Watch now: Abortion rights supporters demonstrate in downtown Bloomington

Another participant was Jackie Schneider, who said she was celebrating our nation’s history. But on Monday, she said, the most important issue of the day was “defending women’s reproductive rights and our rights to privacy.”

Schneider came with Susan Woolen, who noted that the day was also about exercising the constitutional right to freedom of peaceful assembly.

Woolen added that they are also here to protect their reproductive rights and tell the rest of the country what they think of the Roe v. Wade.

She continued her message to the nation, “And we are also the protectors of reproductive justice.”


On the left, Susan Woolen, on the right Jackie Schneider.


Bloomington’s Kristi Scheel was among the speakers, sharing the story of an abortion she had in 1988. She said she became pregnant at an early age and in “a very, very abusive relationship”.

“Abused to the point of almost being shot twice,” said Scheel, who said she was raised by her Catholic grandparents and didn’t think she could ask them for contraception or get financial help for an abortion.

So she went to Planned Parenthood, where she was given a piece of paper with a number on it. She said she called and was sent to a church in Peoria, where she met a nun who paid for part of the procedure.

Scheel recalls being asked why she needed the abortion. “He’s going to kill me. Period,” she replied, referring to the baby’s father. “There’s no getting around it. He’s going to kill me, and he’s absolutely going to hurt this kid.”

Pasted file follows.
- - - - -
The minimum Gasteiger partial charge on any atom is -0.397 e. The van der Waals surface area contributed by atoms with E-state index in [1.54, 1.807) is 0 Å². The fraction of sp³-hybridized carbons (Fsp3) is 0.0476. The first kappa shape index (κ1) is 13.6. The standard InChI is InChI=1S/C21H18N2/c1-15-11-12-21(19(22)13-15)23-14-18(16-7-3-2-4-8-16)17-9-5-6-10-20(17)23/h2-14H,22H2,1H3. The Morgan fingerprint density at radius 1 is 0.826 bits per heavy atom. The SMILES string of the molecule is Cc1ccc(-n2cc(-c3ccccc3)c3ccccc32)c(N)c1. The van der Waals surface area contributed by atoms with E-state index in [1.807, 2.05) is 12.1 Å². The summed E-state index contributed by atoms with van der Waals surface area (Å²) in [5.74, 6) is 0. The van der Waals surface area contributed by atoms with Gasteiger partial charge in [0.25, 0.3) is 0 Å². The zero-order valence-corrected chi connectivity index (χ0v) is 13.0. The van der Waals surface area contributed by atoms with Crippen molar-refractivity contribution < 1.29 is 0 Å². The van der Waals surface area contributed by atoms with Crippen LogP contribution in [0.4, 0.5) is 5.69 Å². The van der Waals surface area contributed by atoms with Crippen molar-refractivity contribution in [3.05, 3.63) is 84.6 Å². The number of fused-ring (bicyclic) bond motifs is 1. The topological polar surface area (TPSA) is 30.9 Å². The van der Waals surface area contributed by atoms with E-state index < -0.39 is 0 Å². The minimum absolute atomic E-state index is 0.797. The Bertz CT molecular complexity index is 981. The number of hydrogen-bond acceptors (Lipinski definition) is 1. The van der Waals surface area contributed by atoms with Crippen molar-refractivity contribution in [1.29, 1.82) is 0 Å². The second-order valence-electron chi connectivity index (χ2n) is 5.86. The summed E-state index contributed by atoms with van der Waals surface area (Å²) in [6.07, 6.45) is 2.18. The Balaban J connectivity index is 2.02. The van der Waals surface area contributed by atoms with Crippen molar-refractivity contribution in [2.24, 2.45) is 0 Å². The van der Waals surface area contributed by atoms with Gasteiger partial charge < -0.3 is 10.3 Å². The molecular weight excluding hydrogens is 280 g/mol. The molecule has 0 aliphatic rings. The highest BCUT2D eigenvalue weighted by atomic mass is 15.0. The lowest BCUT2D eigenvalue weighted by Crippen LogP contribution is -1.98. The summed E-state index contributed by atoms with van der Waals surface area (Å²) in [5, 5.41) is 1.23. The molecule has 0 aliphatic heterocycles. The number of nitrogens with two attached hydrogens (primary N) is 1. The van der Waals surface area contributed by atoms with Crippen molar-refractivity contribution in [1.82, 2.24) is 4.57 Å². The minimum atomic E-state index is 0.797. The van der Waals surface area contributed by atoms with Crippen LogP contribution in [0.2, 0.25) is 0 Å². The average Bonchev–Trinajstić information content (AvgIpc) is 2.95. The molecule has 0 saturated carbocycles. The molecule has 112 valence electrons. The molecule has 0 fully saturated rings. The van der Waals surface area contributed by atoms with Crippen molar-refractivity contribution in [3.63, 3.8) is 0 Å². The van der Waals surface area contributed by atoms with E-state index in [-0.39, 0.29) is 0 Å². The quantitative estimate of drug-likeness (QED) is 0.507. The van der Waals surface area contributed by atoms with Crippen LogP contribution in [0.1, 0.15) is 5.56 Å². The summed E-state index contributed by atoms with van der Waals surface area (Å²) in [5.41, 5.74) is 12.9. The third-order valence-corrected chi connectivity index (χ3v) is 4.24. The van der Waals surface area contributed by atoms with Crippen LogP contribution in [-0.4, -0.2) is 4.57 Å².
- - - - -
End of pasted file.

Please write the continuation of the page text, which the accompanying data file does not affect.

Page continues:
Although she said it wasn’t the proudest day of her life – and she mourns the loss of the child every day – Scheel said she doesn’t regret her decision and that she was grateful that abortion was legal and safe. Without it, Scheel said, she likely would have killed herself.

Seeing young girls at the rally, Scheel said she was heartbroken to think they might not have the same choice. She said she hoped the decision could be reversed: “Because I don’t want to see anything happen to you kids,” she said. “And when you’re in that situation, believe me, you’ll do just about anything.”


Abortion rights protesters take to the streets in downtown Bloomington on Monday.


Another speaker was Janna Alshabah, a sophomore at Bloomington High School, who said she wanted to point out that the overturning of Roe v. Wade wasn’t just about women’s rights. The decision also affects transgender, non-binary and intersex people, she said.

Alshabah, who organized a protest for Palestinian rights in downtown Bloomington earlier this year, said she was sometimes asked why she was protesting at just 16.

“Adults who run my life and our lives around us are making decisions that are going to impact us negatively,” Alshabah said, “and we have to be the change in the world because unfortunately they make it harder for we.”

She noted that the overturning of Roe v. Wade would have a disproportionate negative effect on people of color, “and that’s why we have to fight.”

Alshabah said he observed many white people attending on Monday, adding that “it’s not a bad thing”. But she encouraged them to act as a shield for protesters of color.

“You have to be their shield,” she said.


A crowd of more than 300 people marched through downtown Bloomington on Monday in support of abortion rights.


Contact Brendan Denison at (309) 820-3238. Follow Brendan Denison on Twitter: @BrendanDenison